The growth of food halls has exploded in recent years, with research suggesting the market will triple in size by the end of 2020. Get ready for more food halls, coming to a city near you.
The big question: How do you get involved in one?
This article covers everything you need to know about food halls, including:
A food hall is a sprawling market that showcases a variety of local mini-restaurants, food vendors, and one or two food-focused shops, all under one roof. You can also expect to find bars, a butchery, various activities, and live music.
Unlike food courts – which are located in shopping malls and often consist of a collection of fast food chains – food halls are often in urban (remodeled) warehouses or ground floors of mixed-use buildings and focus on local rather than chain restaurants. Food is usually prepared fresh to order – no heat lamps here.
These halls are flipping the old food court model on its head. Food is no longer an amenity but the main reason why people visit these areas.
Although food halls have been around for awhile, they’ve only recently stepped into the spotlight. In 2010, there were just 25 halls in the entire U.S., but by 2015 that number had more than doubled to over 50.
From there, growth only accelerated. At the end of 2017, there were 118 across the entire country and, one year later, that number is closer to 180. Based on this growth, some predict the number will explode to 300 by 2020.
Food halls represent the same kind of shift that came with food trucks in 2008, when people wanted to move away from larger chains in search of something unique but still fast and affordable. A changing food culture, rising labor costs, skyrocketing urban rent, and the growing realization from retailers that food attracts people – these are all playing a role in the rise of food halls.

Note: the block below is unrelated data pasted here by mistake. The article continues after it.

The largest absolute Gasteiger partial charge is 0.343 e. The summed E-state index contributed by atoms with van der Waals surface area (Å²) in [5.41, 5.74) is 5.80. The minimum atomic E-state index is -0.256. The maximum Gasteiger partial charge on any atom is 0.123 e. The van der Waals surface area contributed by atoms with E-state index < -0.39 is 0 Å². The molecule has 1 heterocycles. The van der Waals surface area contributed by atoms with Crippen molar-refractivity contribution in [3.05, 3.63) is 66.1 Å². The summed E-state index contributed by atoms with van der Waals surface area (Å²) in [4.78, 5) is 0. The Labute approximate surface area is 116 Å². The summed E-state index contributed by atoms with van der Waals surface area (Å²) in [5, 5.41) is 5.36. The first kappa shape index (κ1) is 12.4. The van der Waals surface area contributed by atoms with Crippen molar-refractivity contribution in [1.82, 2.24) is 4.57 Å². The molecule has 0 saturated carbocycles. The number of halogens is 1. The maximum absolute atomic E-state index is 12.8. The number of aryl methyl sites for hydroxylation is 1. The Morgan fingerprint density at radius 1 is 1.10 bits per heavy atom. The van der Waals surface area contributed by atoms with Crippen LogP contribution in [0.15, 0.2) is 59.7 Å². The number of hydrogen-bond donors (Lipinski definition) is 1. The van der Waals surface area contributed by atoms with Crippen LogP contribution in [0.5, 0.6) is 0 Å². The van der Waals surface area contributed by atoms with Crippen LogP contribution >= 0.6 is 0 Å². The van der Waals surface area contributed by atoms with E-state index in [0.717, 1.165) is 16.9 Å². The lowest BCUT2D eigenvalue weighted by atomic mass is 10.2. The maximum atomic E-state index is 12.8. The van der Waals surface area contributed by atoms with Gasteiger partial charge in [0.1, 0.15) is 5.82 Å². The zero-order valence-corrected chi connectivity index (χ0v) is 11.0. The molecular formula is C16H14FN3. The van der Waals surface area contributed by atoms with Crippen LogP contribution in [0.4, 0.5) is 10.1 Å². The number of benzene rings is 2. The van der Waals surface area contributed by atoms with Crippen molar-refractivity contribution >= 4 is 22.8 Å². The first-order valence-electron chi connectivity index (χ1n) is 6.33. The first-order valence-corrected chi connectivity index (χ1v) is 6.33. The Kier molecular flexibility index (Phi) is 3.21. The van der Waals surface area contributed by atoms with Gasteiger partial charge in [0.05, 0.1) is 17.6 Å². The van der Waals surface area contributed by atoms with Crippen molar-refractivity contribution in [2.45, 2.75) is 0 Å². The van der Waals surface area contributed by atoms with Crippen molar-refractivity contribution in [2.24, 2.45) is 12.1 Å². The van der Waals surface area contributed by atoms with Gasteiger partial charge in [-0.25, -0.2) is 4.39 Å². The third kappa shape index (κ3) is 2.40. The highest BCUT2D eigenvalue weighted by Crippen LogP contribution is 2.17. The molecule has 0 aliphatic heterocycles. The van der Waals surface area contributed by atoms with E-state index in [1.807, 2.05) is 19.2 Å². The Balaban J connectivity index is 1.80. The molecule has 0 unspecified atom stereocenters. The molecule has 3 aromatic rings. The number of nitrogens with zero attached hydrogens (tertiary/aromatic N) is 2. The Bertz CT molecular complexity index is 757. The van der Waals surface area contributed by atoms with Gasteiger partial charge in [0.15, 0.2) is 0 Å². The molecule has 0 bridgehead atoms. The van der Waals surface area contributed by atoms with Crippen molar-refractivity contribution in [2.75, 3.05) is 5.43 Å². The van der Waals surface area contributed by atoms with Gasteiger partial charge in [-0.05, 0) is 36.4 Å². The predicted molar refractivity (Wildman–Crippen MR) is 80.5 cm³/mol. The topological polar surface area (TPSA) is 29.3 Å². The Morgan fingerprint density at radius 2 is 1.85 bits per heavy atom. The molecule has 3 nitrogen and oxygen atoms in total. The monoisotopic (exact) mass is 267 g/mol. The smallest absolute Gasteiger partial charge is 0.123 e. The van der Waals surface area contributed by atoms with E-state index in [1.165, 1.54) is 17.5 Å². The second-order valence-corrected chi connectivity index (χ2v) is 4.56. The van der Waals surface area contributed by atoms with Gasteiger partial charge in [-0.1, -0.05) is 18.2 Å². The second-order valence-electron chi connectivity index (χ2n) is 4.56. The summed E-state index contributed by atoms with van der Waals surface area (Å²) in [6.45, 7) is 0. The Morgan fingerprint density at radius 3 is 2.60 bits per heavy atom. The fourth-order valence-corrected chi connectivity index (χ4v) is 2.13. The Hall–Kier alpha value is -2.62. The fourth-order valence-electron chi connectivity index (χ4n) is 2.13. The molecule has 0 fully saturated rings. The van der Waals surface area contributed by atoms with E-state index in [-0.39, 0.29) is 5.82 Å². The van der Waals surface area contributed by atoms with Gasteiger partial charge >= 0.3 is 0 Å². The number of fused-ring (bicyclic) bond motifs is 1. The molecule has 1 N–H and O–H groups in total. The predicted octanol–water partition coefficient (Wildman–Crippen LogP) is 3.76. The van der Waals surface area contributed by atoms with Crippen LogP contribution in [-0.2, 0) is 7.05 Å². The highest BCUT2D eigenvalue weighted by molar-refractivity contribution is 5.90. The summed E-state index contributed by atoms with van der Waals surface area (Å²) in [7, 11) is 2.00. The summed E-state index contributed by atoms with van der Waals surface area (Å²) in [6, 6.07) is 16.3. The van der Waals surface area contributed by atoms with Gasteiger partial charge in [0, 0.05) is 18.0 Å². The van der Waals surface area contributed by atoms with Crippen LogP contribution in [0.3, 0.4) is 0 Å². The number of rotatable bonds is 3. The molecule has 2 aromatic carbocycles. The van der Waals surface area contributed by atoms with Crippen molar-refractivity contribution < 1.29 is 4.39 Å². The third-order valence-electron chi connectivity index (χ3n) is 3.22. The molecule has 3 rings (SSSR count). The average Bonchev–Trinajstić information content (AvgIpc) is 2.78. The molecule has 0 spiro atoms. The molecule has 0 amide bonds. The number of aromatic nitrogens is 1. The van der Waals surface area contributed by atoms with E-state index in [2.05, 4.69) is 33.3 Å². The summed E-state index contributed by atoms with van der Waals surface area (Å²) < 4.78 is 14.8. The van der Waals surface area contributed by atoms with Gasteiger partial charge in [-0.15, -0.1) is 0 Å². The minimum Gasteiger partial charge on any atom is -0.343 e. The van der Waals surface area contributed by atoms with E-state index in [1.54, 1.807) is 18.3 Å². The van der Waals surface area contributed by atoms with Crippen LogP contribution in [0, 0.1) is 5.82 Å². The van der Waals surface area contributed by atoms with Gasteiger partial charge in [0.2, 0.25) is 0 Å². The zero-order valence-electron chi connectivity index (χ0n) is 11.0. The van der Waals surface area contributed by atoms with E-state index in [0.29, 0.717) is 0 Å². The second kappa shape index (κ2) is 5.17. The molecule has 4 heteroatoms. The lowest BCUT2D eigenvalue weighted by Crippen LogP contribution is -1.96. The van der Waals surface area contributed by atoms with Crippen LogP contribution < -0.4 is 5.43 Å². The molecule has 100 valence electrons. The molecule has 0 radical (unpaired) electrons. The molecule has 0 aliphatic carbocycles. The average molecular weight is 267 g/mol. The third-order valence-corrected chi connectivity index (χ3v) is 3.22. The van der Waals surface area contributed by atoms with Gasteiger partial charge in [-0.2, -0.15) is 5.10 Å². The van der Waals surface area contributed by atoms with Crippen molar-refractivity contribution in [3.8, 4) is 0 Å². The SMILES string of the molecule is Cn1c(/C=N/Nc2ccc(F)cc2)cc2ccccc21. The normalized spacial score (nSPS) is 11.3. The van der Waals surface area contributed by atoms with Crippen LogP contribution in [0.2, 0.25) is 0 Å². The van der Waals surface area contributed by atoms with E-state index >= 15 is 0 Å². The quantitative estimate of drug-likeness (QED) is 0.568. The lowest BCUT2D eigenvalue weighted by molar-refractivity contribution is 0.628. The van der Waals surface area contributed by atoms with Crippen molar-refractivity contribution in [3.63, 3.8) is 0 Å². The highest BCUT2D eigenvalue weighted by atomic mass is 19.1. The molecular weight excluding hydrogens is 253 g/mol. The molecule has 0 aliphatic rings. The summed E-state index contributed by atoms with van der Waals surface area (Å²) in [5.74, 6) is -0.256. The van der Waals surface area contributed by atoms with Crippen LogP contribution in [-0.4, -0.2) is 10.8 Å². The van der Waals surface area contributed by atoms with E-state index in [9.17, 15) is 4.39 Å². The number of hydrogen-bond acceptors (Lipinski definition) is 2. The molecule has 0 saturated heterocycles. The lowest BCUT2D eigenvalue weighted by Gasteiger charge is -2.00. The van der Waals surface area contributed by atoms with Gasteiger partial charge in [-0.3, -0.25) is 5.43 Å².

The inherent success of food halls is also fuelling this growth — only three have failed out of the more than 100 that have opened across the U.S.
When you think about the many benefits for customers, retail developers, and restaurants, such an incredible level of success shouldn’t be all that surprising.
It seems like food halls are popping up in every state and city, with some already constructed or under construction in the major food scenes of New York, Chicago, Philadelphia, San Francisco, and Los Angeles, as well as smaller cities like Austin, Plano, Portland, Maine, and Omaha.
Below are just some of the many food halls in Chicago and New York.
What draws the average person to a food hall? Check out some of the top benefits for customers.
Why would retail developers want to get involved in food halls? Here are a few of their favorite things…
If you’re wondering why you should get involved with a local food hall as part of your marketing plan, check out these benefits:
Add a food hall to your marketing plan:
Below is a five-step process to get involved:
While you may understand the many benefits of food halls, there are drawbacks. Compare the below cons against the pros to help you make an informed decision about whether to get involved: